Onkyo TX-RZ900 A/V Receiver Review


Performance
Features
Ergonomics
Value
PRICE $1,599

AT A GLANCE
Plus
Equipped with Dolby Atmos, primed for DTS:X
Abundant clean, dynamic power
AirPlay, Bluetooth, Wi-Fi all on board
Versatile, usable, hi-res-ready streaming options
Minus
Only two height channels, whether powered or line
Failed to stream DSD recordings

THE VERDICT
Plenty of performance and features, and solid human factors, with an emphasis on core audio quality, at fair “flagship” pricing.

Producing a test report on a “flagship” A/V receiver is always a bit of a high-wire act. On one hand, the receiver represents the top of the line: Maximum power, maximum features, and maximum performance are all expected—and generally delivered. On the other hand, cruiser-class designs rarely offer much of real importance that a model two or three jumps down any given maker’s line doesn’t also do quite competently—and for roughly half the price, which means it’s the model that most folks eventually buy. This leaves the hapless reviewer with the unenviable choice of either damning with faint praise or condemning excellence for its expense.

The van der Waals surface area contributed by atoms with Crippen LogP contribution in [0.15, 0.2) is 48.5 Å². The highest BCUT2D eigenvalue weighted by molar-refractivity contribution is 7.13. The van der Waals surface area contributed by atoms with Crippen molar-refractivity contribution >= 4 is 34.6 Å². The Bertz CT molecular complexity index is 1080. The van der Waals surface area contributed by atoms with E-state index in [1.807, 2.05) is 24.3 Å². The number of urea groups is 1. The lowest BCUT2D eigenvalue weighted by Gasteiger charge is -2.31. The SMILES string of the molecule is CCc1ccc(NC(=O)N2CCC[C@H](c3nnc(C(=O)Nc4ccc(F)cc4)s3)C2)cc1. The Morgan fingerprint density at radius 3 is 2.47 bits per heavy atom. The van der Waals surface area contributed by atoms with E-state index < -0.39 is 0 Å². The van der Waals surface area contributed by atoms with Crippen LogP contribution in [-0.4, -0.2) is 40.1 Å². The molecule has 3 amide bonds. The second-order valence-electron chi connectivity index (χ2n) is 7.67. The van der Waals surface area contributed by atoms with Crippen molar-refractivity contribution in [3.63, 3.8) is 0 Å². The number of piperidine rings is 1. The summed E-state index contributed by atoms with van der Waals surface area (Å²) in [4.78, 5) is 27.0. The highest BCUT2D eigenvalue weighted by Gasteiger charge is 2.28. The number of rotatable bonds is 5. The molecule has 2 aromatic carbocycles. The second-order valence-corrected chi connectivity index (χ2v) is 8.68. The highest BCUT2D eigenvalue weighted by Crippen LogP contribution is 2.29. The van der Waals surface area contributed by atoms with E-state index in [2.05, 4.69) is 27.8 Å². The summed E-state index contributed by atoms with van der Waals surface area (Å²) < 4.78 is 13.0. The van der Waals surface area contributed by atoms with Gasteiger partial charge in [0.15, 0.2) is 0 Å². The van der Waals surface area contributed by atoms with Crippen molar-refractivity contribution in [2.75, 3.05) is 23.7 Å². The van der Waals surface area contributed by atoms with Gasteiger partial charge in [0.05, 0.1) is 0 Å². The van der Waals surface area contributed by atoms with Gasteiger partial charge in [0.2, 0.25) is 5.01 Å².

That said, Onkyo’s latest isn’t literally top-of-the-line; a couple of preexisting, fully 11.2/9.2-channel models carrying higher MSRPs remain on the company’s Website. Nonetheless, I will lead with this advice: If a flagship (or flagship-consort) model incorporates a feature or real utility you need—in the TX-RZ900’s case, this might be Zone 2 HDMI-out—go for it in good conscience. Otherwise, “just because” is probably as good a rationale as any; it’s always nice to know you bought the best.

The Setup
Although it’s heavy enough at 40 pounds—much of that due to a special toroidal power transformer touted as a boon to sound quality—the newest Onkyo is half the weight of some A/V flagships of yore, so I managed to unbox it and hoist it atop my rack without sustaining permanent injury. The receiver’s black-monolith looks are squarely handsome, but its tiny gold-on-black panel graphics proved entirely illegible without strong light and reading glasses. And while the central, drop-down door that conceals secondary controls moved smoothly and closed crisply enough, its closed-position stops—a pair of foam blocks glued to the subpanel—seemed rather inelegant when it was open.